How to read 5 books at once (and not get them muddled)

1. The Main Book

As the title implies, this is what I regard as the book I’m focusing on. It’s what I read when I commute or if I get an odd spare half an hour (and I have it on me). It travels around and I get through it relatively quickly. I’ll typically average about 20-25 pages a day.

Past examples: The Wasp Factory, Dazzling Darkness, Watching the English

Current example: Theology of Hope by Jurgen Moltmann

2. The bedside book

The bedside book is a long book  that is read slowly. Typically only 5-8 pages are managed per night. Sometimes, it does come on the commute and makes for a break on a Friday from reading the main book.

Past examples: Paul and the Faithfulness of God, Histories, Philosophical Investigations

Current example: The Descent of Man by Charles Darwin

3. The coffee table book

This is a book made of multiple short ‘bits’ that only take a few minutes to read. The Very Short Introductions are very good for this.

Past examples: Boffinology, Professor Stewart’s Cabinet of Mathematical Curiosities, 50 Ways the World Could End.

Current example: Hebrews for Everyone by Tom Wright

4. The lunchtime book

Very similar to the coffee table book, this is a shortish work that props up my keyboard at the office. I get to read for about 20 minutes at lunchtime, so it has to be something that can be picked up and put down with ease. This is only something I’ve started doing recently.

Recent examples: Art Theory – A Very Short Introduction, The Social Contract

Current example: Gravity and Grace by Simone Weil

5. The Sunday afternoon book

To make a break from the rest of the week’s reading, Sunday afternoons need something a bit different. It needs to be something that doesn’t need to be read continuously, so it can’t be a constructed argument for anything. Rather, each part needs to be self-contained and preferably not too short so that you can get stuck into it for an hour or two each week. For this, short stories are ideal or a collection of essays. Again, this is only something I’ve started doing recently, and any work I do read this way will be one I take my time over.

Recent example: Dear Life

Current example: Wanderlust by Rebecca Solnit

So how do these not get muddled up in my head? Well, I try not to read too many of the same genre. If I do, they tend to be at opposite ends of the genre. For example, it is very rare that I read two fiction books at once. If I were to do so, one would have to be a classical work (such a Thomas Hardy novel) and something science fiction-based (like a work by Philip K Dick).

Similarly, if I were to be reading two science books at once, then I might opt for one on biology and one on maths.

You get some interesting confluences between books sometimes. For example, I was recently reading Livy’s Early History of Rome, which was being referred to by Jean Jacques Rousseau in The Social Contract, which I was also reading. Then Rousseau was referred to by Rebecca Solnit in her book on walking, Wanderlust. Given the possible permutations of books being read simultaneously, I wonder if I was the first person ever to come across that particular linkage.

One of the other methods I used to use (when I spent longer commuting) was to have one book for the morning route and one for the evening.

What about you?

Do you read lots of books at once or do you prefer to focus on one at a time?

5 responses to “How to read 5 books at once (and not get them muddled)

  1. @Stroopwaffle

    I haven’t been able to read books since I became ill (over 10 years ago) but, for me, a book is not good enough (and maybe not worth reading) unless you don’t want to put it down; it should be completely engrossing. Due to differing tastes, of course, what is unputdownable for one person will be different for another.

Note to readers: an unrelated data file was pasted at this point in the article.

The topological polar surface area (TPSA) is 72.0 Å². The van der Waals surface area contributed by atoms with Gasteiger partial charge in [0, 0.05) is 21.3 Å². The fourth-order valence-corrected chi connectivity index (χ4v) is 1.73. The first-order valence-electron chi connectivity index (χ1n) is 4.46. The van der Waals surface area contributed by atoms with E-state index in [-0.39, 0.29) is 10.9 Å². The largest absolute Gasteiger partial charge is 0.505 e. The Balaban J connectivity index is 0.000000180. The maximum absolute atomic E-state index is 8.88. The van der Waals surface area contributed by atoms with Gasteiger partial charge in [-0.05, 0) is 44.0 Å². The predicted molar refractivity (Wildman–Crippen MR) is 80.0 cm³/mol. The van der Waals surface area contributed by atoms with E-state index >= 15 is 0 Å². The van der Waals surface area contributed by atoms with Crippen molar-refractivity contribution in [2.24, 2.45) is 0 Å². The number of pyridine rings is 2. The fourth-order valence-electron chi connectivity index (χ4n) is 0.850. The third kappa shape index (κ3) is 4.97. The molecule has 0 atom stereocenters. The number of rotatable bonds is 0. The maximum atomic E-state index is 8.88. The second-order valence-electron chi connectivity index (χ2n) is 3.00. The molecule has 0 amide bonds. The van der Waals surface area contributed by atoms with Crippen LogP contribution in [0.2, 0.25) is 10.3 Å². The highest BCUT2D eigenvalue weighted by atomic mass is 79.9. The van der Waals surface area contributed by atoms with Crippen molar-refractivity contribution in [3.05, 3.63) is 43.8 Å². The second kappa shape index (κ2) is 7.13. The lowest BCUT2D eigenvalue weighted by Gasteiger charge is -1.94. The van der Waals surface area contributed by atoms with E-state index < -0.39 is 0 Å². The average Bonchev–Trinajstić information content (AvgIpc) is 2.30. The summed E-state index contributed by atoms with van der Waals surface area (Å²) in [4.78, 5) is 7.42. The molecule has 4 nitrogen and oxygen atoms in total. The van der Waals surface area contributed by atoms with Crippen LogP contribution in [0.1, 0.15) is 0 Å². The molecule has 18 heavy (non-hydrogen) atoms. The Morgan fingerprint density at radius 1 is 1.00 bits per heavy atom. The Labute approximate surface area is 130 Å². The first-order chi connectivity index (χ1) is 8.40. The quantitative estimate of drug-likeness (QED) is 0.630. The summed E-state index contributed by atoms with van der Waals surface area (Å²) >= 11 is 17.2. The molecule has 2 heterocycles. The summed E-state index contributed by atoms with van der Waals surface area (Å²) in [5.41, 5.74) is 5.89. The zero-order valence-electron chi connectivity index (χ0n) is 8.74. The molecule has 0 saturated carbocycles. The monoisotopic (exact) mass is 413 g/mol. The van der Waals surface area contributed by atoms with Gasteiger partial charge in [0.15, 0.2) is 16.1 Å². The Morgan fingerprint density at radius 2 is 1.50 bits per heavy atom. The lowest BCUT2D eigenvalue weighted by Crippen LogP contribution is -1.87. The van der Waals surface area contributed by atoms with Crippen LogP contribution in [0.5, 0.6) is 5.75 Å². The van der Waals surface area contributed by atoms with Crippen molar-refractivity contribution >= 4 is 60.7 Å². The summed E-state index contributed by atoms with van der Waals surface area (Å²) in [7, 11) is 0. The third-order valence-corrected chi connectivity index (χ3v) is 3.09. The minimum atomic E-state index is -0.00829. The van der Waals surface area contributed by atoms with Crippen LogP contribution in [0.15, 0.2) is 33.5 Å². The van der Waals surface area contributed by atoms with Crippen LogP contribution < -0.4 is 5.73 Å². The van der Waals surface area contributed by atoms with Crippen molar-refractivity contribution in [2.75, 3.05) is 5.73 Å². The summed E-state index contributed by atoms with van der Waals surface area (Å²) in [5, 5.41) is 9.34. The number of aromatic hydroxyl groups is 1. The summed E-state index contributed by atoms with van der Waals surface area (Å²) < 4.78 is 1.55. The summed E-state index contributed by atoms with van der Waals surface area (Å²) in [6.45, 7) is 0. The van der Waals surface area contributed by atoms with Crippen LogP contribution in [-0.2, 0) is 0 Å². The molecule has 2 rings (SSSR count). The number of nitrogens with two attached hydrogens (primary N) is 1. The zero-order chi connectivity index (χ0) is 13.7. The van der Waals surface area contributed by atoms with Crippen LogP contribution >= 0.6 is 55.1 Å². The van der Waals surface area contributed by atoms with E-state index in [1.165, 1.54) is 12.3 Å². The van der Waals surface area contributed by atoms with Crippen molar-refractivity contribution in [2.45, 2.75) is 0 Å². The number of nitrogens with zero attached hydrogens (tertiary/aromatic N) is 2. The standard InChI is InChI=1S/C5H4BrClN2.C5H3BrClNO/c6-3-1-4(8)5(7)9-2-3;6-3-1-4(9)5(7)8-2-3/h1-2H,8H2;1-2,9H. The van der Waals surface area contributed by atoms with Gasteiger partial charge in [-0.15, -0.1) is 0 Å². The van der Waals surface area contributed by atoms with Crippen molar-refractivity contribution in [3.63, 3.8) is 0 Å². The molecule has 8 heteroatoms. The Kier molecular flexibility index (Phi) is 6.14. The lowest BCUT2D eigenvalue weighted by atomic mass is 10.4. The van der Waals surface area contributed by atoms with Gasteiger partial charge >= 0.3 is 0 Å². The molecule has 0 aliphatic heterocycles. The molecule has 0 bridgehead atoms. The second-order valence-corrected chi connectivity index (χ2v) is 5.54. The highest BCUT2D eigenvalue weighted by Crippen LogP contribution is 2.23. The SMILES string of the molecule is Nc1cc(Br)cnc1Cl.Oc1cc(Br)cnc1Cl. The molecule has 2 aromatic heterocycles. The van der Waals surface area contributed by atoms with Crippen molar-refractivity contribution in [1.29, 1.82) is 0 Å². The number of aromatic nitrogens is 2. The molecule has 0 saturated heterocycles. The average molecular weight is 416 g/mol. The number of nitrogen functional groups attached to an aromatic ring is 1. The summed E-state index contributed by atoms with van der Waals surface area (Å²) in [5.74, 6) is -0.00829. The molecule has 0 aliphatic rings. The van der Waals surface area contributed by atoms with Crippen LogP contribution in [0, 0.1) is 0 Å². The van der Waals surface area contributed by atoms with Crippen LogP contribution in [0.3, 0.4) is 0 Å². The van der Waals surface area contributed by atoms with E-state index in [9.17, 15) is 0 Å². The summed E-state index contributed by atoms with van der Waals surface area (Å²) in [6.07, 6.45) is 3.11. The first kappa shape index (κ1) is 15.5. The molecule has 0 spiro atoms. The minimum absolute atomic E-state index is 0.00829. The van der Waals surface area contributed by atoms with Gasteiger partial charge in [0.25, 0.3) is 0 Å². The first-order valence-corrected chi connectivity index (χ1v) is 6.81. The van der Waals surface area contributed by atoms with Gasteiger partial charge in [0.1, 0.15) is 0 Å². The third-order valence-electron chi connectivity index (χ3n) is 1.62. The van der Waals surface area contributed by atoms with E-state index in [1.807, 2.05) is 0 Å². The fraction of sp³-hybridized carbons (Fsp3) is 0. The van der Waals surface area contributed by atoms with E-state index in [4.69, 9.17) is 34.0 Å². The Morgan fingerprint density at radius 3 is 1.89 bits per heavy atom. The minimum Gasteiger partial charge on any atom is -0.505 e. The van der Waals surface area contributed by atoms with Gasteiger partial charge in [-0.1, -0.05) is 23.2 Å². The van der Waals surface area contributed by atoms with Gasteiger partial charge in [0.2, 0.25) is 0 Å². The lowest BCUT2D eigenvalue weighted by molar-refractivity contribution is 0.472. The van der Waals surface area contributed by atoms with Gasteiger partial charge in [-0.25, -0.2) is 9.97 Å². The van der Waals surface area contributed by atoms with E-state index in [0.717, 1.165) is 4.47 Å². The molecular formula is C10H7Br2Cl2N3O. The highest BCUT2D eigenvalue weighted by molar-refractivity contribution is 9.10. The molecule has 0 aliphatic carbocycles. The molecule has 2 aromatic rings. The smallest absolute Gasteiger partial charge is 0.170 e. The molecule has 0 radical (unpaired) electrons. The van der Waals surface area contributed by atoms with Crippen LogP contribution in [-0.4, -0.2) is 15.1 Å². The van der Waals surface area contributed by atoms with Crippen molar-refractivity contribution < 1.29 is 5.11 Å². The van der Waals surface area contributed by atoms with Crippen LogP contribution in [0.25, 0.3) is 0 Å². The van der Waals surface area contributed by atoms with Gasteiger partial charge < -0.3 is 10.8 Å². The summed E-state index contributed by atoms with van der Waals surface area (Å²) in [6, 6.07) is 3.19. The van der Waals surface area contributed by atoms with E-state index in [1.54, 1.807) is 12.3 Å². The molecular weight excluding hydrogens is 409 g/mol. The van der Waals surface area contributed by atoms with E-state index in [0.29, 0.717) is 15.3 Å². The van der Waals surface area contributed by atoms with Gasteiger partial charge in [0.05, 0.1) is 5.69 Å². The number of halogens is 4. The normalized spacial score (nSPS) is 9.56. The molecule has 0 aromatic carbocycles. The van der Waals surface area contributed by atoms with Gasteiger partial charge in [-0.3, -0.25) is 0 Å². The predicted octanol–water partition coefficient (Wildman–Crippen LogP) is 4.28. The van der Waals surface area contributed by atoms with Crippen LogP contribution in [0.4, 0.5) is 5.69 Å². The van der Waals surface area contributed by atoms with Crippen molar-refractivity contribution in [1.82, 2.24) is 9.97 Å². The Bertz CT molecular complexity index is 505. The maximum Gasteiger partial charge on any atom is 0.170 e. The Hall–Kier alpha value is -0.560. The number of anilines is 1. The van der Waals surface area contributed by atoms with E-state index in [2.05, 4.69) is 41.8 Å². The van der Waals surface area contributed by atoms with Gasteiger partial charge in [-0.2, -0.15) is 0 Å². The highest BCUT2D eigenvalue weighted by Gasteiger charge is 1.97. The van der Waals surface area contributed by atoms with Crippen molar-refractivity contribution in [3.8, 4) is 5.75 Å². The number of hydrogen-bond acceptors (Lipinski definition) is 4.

Also, I can’t multitask to save my life so would hate to have multiple books on the go. I can’t stand the thought of going on to read another book without finishing the other first! That would be stressful to have partly finished books hanging over you; I’d hate not knowing what happened in the previous book and how it all ended while starting another book. Unbearable. Why would you do that, whyyyyyyyyyy??!!

    • Consider an alternative that’s more up your street. You’re watching a series of Gilmore Girls, when there happens to be a new series of Doctor Who starting. Do you forgo Doctor Who until you’ve finished Gilmore Girls who do you sneak in an episode from the Gallifreyan before you’ve finished the lot?

      It might be because I have a short attention span. I want to read ALL THE BOOKS and, like a greedy child, I want to tuck into pudding before I’ve finished my mains. Then there’s also the fact that some books can be an effort to get through. For example, at the moment, Theology of Hope is really thick on the obscure German philosophy that I’m unfamiliar with, so to read another book is a bit of a break, without having to temporarily give up reading.

      • @Stroopwaffle

        I’m afraid I’m the same with TV programmes as I used to be with books! I like to watch all of the episodes in one TV show before moving on to the next show (otherwise it makes my brain feel untidy with scraggly ends of unfinished shows hanging over me). I like the continuity and knowing how one ends before beginning another. I’m also very impatient and hate waiting a long time to find out what happens next. I’m not a fan of anticipation. I just like to know already.

        This is easy to accomplish when I’m working through shows on Netflix or box sets but harder when there are shows on TV which only air one episode once a week. So I have to sometimes make exceptions but I prefer not to!

  2. Pingback: Book Review: The Early History of Rome (books 1-5) by Livy | The Alethiophile

  3. Pingback: Book Review: The Social Contract by Jean Jacques Rousseau | The Alethiophile